I don’t see this quote as a sign that Schmidt is finally coming to his senses and seeing the value of human input in the search process/dialogue.
I see it as a sign that he believes that more machine learning will be able to automatically infer “what you mean”.
Maybe I’m too optimistic–or too quick to give him the benefit of the doubt. But I do want to clarify that I’m not anti-semantic.
I agree with you, automation can only get so far, that being the 80/20 split. I’ve seen some systemst that combined techniques to get to to 85% or 90%, but it’s that last few that are so wrong and embarrassing. There’s a lot to be said for human editorial judgment.
there´s a lot of talk about sentiment analysis these days, following a few recent articles from NYT, EL Pais, etc…are we really capable of extracting “sentiment”, lets just leave it at “meaning” out of unstructures information, in this case social media tools suchas as blogs, twitter, FB, etc? Talking about sentiments is way too ambitous based on my experience in classification and search projects, but hey, it sells terribly well to government and enterprise marketing folks. Everybody wants to know, what do people think about you?
Technology can monitor and spot comments about us, but what about interpreting them and extraction meaning or a conclusion? Very complicated I think…
We´re having an interesting debate here..sorry it´s in Spanish:
Borja, thanks for the comment and link. To the credit of automated text processing tools, Google’s translation of your post is readable.
In short, I think you’re right that the start of the art in alerting is way ahead of the state of the art in extracting objective meaning, let alone subjective opinion.
A belated comment on this. An early example of a high-profile gaffe by an IR system appeared in the Boston Globe in 1995. An article criticized the then-new THOMAS system for legislative information, pointing out that its top match for “elderly black Americans” was a bill on “black bears”! The problem is discussed in the well-known (and easily found) paper by Bruce Croft et al, Providing Government Information on the Internet: Experiences with THOMAS.
One other thing. You say “the whole point of automation is to reduce the need for human input. Human labor is a lot more expensive that machine labor! But there’s a big difference between the mirage of eliminating human labor and the realistic aspiration to make its use more efficient and effective. That’s what HCIR is all about, and all of the evidence I’ve encountered confirms that it’s the right way to crack this nut.” I mostly agree. I’d agree completely except for Luis Von Ahn’s amazing discovery of “games with a purpose”, a way to make human labor _free_! Free, that is, except for the overhead of developing the game, and collecting and analyzing the information. And, of course, this offline method of adding intelligence to an IR system has severe limitations.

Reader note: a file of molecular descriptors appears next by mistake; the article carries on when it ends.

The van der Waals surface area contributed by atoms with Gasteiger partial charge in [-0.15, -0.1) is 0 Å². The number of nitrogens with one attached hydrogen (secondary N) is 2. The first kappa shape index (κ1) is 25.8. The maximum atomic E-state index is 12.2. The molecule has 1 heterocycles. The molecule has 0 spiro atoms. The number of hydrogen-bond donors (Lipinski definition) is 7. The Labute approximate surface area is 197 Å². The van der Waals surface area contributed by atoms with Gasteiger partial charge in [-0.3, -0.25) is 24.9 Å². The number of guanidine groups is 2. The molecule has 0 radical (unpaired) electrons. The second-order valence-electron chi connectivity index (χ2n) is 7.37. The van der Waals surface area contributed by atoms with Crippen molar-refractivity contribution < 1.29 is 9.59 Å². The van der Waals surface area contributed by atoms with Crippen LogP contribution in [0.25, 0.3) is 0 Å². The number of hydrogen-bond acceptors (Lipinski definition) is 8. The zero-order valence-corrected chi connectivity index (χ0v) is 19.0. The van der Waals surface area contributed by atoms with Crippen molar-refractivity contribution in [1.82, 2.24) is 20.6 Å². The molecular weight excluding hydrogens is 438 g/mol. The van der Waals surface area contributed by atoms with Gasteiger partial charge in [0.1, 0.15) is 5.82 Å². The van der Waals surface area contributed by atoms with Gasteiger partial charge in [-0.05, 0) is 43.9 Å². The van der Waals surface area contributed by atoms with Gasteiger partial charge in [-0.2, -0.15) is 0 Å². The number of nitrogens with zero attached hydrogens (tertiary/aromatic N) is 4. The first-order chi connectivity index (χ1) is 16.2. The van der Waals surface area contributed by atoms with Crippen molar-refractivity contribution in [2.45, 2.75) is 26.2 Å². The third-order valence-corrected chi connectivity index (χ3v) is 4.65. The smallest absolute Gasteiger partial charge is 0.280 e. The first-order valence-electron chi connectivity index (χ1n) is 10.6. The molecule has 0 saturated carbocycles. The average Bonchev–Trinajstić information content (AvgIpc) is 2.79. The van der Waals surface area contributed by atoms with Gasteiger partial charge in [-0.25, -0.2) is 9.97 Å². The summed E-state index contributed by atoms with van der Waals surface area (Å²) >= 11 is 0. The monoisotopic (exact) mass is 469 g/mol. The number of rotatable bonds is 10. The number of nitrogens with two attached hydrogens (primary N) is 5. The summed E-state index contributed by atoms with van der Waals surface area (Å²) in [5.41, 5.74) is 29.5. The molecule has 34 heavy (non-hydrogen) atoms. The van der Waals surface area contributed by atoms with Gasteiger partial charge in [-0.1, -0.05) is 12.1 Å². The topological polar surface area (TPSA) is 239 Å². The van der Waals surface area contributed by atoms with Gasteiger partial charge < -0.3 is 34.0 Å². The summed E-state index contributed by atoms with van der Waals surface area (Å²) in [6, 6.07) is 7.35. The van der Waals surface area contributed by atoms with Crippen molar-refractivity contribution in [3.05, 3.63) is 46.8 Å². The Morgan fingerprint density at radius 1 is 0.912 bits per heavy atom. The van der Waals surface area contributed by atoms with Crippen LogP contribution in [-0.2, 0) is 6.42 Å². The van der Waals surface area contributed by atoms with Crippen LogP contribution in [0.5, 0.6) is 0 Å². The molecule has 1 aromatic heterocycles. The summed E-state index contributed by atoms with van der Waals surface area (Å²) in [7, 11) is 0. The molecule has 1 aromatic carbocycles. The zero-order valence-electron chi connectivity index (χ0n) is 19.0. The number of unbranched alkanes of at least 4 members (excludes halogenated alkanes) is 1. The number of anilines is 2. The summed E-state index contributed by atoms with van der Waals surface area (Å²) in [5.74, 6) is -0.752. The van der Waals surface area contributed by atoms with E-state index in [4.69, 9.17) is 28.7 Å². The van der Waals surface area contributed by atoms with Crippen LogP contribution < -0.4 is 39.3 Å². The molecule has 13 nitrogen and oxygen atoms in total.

Better late than never! I hadn’t heard about that example, but I’m not surprised, as I’ve heard similar stories about other automated tools (including those in earlier versions of Microsoft Word). Here’s a link to the Croft et al. paper.
As for Luis Von Ahn’s GWAP approach, I’m a big fan. Check out some of my earlier posts on the subject, or stay tuned for my HCIR ’09 position paper! In any case, I’ll amend my statement: reduce the need for human labor and / or make it more fun.
[…] There’s no navigation, no browsing. There’s no search—and especially none involving interaction between the human and computer. There’s no news judgment beyond what newspaper editors originally add. And the corpus is […]
Daniel, thanks for your quick response; I’m pleased but not at all surprised you’re a GWAP fan. And Josh, I like your analysis of the Slate visualization; they have an environment that could add so much more HCI to the IR!